Mania Grade: B
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- Art Rating: B+
- Packaging Rating: B+
- Text/Translatin Rating: B+
- Age Rating: 13 & Up
- Released By: TOKYOPOP
- MSRP: 9.99
- Pages: 154
- ISBN: 159816-243-8
- Size: B6
- Orientation: Right to Left
Beautiful People Vol. #01
By Sakura Eries
February 21, 2006
Release Date: February 07, 2006
Beautiful People Vol.#01
Translated by:Haruko Furukawa
Adapted by:What They Say
A collection of short stories that can be as twisted as they are thought-provoking. This volume from Mitsukazu Mihara (creator of DOLL) is the first of four stand-alone releases from the cult favorite Gothic Lolita manga-ka.The Review
This manga sports a white matte wraparound cover featuring the mysterious girl from “beautiful people” who looks as if she is floating in space. Instead of regular ink, she is drawn in a golden metallic finish—a touch that I like a lot. Gold dots are arranged around her to give the impression that she is floating over water beneath open sky. Very simple, but very elegant. The short story titles are printed in the same metallic finish while the anthology title (which resembles calligraphy script) and a short description of the anthology and are printed in black.
Title art in black and white is included inside the manga.
The artwork is very stark; there is much more use of plain black and white throughout (instead of screentones to grey things out) than I am accustomed to from a mangaka. But it works well with the content. Backgrounds are minimal; she makes frequent use of blacked out panels with text. For her vampire story, she colors all of the “white space” between panels black, which is a subtle but effective way of setting the atmosphere for that story.
Her character designs are NOT cute. They are harsh or pathetic or desperate or trashy depending on the impact Mihara is trying to make. While there is beauty in her style, it almost has a haunted or eerie quality. She uses the gothic Lolita style on characters in half of the stories. The remainder of the stories use mainstream characters who wear school/work uniforms.
Honorifics are translated into English equivalents. Most sound effects are translated with overlays, which is a little unusual for Tokyopop, and all books, signs, and computer screen text are translated with overlays. There isn’t a whole lot of variation to their font styles though.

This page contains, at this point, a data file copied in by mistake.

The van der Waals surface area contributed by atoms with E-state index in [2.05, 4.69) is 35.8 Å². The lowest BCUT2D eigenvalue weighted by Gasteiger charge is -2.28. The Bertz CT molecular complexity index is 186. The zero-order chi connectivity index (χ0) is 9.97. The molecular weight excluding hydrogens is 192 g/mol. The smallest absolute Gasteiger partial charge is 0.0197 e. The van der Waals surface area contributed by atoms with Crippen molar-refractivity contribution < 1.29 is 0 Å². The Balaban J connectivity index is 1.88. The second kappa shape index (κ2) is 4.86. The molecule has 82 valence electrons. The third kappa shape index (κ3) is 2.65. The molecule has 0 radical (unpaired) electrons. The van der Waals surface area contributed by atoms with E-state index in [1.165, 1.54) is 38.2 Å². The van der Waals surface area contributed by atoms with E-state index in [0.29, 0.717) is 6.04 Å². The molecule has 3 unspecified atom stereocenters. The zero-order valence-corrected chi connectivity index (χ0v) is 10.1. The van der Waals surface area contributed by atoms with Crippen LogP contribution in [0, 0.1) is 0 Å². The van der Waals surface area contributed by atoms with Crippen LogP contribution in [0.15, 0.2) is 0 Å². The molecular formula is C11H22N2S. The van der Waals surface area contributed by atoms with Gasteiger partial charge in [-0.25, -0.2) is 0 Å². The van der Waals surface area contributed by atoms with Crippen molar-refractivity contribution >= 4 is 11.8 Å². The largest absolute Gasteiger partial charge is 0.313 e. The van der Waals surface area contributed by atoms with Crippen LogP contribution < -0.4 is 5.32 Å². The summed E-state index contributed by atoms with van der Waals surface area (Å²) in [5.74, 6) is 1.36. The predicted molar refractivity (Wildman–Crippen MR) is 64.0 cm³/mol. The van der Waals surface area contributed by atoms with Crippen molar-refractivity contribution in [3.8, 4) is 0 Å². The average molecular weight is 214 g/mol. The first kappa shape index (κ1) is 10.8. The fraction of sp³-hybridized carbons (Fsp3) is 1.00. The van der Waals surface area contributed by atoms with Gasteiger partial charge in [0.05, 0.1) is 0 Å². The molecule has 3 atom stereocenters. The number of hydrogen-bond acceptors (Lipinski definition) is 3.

Translation is pretty good. Mimi’s country friends have a folksy feel to their speech, Tabasa words reflect her brattiness, and Yasu talks like the frustrated artist he is.
There are six stories to this anthology, the longest of which is about 30 pages (very short as far as manga goes). Unlike Mihara’s DOLL anthology, there isn’t an overt theme linking these six stories. However, all the stories deal with the impact that a single person has, for better or worse, on another person’s life.
Princess White Snow: A bitter young man is reminded of his life’s passion by the unlikeliest of individuals.
World’s End: A post apocalyptic story (do ALL mangaka have to do post apocalyptic stories?) about the last man and woman left on earth. They’re strangers and –oh, by the way, they’re homosexual.
Electric Angel: A bullied teenager learns the truth about a woman he knows only through the Internet.
The Lady Stalker: Malicious gossip, office politics, and sexual harassment with an unexpected twist.
beautiful people: A new spin on Frankenstein’s monster story.
Blue Sky: A vampire develops an unlikely attachment to another society outsider.Comments
In general, I’m not a big fan of short stories. I prefer longer formats and really getting to know my characters, which short stories, by their very nature, cannot afford. However, I did enjoy these stories as Mihara does a good job of encapsulating her plot. Of the stories, I enjoyed Princess White Snow the best, probably because although the heroine’s fate is tragic, she has such a overwhelmingly positive impact on Yasu’s life in an incredibly short amount of time. The one I liked the least was Lady Stalker, primarily because of the stereotypes(unattractive, older spinster and pretty airhead secretary) that the characters fall into. Blue Skies also seemed somewhat contrived; the theme of the captive charming her captor is an old one, and Mihara didn’t breathe much newness to that story.
These stories are short, but not light fare. This anthology is rated older teen (as it should be), for strong language, some graphically disturbing scenes of bodies disintegrating, and an almost-rape scene. However, while I wouldn’t want little children thumbing through this, I would recommend it for high school readers, as Mihara presents a lot of ideas that force you to ponder.